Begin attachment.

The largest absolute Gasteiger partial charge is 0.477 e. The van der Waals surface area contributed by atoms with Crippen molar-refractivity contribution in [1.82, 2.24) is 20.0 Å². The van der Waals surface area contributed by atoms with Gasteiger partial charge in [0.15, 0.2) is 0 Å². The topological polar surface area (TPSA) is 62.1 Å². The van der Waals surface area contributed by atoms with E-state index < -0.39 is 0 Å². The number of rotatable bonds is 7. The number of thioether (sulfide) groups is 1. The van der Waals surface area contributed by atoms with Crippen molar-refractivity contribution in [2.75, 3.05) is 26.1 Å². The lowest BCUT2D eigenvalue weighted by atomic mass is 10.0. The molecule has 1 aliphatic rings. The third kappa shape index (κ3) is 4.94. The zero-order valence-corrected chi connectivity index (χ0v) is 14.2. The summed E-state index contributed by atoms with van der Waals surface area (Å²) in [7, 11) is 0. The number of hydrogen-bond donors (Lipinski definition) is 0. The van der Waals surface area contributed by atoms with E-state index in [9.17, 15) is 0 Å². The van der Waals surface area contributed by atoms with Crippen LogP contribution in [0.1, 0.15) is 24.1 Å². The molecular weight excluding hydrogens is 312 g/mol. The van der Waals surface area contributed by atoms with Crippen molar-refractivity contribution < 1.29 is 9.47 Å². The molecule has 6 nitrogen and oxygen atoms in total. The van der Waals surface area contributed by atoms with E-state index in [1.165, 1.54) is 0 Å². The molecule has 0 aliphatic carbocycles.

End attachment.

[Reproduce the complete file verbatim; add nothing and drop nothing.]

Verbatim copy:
The largest absolute Gasteiger partial charge is 0.477 e. The van der Waals surface area contributed by atoms with Crippen molar-refractivity contribution in [1.82, 2.24) is 20.0 Å². The van der Waals surface area contributed by atoms with Gasteiger partial charge in [0.15, 0.2) is 0 Å². The topological polar surface area (TPSA) is 62.1 Å². The van der Waals surface area contributed by atoms with E-state index < -0.39 is 0 Å². The number of rotatable bonds is 7. The number of thioether (sulfide) groups is 1. The van der Waals surface area contributed by atoms with Crippen molar-refractivity contribution in [2.75, 3.05) is 26.1 Å². The lowest BCUT2D eigenvalue weighted by atomic mass is 10.0. The molecule has 1 aliphatic rings. The third kappa shape index (κ3) is 4.94. The zero-order valence-corrected chi connectivity index (χ0v) is 14.2. The summed E-state index contributed by atoms with van der Waals surface area (Å²) in [7, 11) is 0. The number of hydrogen-bond donors (Lipinski definition) is 0. The van der Waals surface area contributed by atoms with E-state index in [9.17, 15) is 0 Å². The van der Waals surface area contributed by atoms with Crippen LogP contribution in [0.1, 0.15) is 24.1 Å². The molecular weight excluding hydrogens is 312 g/mol. The van der Waals surface area contributed by atoms with Crippen molar-refractivity contribution < 1.29 is 9.47 Å². The molecule has 6 nitrogen and oxygen atoms in total. The van der Waals surface area contributed by atoms with E-state index in [1.165, 1.54) is 0 Å². The molecule has 0 aliphatic carbocycles.